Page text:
Research progress of the thermophysical and mechanical properties of concrete subjected to freeze-thaw cycles

Xinyu Zheng, Yingrui Wang, Shaoqi Zhang, Fei Xu, Xinping Zhu, Xi Jiang, Long Zhou, Yi Shen, Qing Chen, Zhiguo Yan, Weigang Zhao, Hehua Zhu, Yao Zhang

Research output: Journal article publicationReview articleAcademic researchpeer-review

53 Citations (Scopus)

Abstract

In cold regions, concrete structures such as pavements, bridges, and tunnels can undergo freeze-thaw conditions, which may significantly deteriorate the performance of concrete and further pose a threat to the structures’ safety and shorten their service life. This paper displays a comprehensive review of the effects of freeze-thaw cycles (FTCs) on the thermophysical and mechanical properties of concrete, which include the mass loss, specific heat capacity, thermal conductivity, coefficient of thermal expansion, compressive strength, splitting tensile strength, flexural strength, elastic modulus, and stress-strain relationship. Meanwhile, the influences of water/binder ratio, air content, number of FTCs, saturation degree, and multiple factors are analyzed and discussed in detail. In addition, changes in the microstructure and constituents, available theories, test methods, and damage identification/evaluation methods to characterize the freeze-thaw damage are summarized. Accordingly, recommendations are proposed for future investigations to be carried out. The discussion indicates that multiple factors and multiple fields should be comprehensively considered to reveal the micromechanism of the freezing and thawing damage on concrete in real complex environments. Also, existing freeze-thaw damage theories and test methods are supposed to be considered to develop the multiscale models and corresponding techniques.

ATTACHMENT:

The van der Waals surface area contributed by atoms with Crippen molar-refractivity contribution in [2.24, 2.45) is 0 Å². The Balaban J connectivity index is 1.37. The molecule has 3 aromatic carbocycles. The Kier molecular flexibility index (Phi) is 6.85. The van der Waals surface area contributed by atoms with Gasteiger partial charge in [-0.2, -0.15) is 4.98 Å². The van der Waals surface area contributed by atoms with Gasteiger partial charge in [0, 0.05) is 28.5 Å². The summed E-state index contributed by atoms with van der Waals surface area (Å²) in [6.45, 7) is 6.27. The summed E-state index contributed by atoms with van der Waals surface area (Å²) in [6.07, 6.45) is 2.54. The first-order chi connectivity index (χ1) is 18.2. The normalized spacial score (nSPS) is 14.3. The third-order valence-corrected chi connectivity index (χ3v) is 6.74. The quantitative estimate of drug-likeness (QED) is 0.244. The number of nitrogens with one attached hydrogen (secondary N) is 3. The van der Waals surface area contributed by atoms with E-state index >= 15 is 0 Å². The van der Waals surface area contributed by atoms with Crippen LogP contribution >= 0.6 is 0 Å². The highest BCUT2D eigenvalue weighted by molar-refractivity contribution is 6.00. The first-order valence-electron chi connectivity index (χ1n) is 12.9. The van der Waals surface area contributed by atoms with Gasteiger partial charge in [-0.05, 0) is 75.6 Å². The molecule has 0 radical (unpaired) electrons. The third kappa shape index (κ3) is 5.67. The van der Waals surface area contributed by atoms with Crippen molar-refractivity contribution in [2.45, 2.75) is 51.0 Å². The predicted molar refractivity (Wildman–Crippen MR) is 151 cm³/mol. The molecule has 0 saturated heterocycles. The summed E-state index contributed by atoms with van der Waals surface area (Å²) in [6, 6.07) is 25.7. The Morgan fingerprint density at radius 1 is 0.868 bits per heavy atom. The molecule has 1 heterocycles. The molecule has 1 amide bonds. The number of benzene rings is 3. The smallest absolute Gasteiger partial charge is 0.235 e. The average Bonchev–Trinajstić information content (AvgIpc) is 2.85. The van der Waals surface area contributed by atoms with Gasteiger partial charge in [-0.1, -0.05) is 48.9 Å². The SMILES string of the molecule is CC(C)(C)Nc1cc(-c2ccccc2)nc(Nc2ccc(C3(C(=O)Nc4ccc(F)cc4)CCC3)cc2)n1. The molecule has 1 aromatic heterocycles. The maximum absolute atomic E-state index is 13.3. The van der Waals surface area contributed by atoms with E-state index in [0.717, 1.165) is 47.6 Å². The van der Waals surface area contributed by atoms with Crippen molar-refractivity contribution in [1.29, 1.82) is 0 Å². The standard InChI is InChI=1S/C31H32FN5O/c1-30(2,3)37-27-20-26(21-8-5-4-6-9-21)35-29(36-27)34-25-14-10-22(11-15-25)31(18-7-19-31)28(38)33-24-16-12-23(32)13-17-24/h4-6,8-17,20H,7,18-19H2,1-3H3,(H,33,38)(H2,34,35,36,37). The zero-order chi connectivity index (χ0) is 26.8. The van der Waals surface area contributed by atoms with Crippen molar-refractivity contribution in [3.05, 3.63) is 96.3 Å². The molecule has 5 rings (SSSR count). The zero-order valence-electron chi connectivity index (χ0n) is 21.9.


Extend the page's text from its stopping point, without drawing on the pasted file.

Original languageEnglish
Article number127254
JournalConstruction and Building Materials
Volume330
DOIs
Publication statusPublished - 2 May 2022
Externally publishedYes

Keywords

  • Concrete
  • Freeze-thaw damage
  • Multiple factors
  • Thermophysical and mechanical properties

ASJC Scopus subject areas

  • Civil and Structural Engineering
  • Building and Construction
  • General Materials Science

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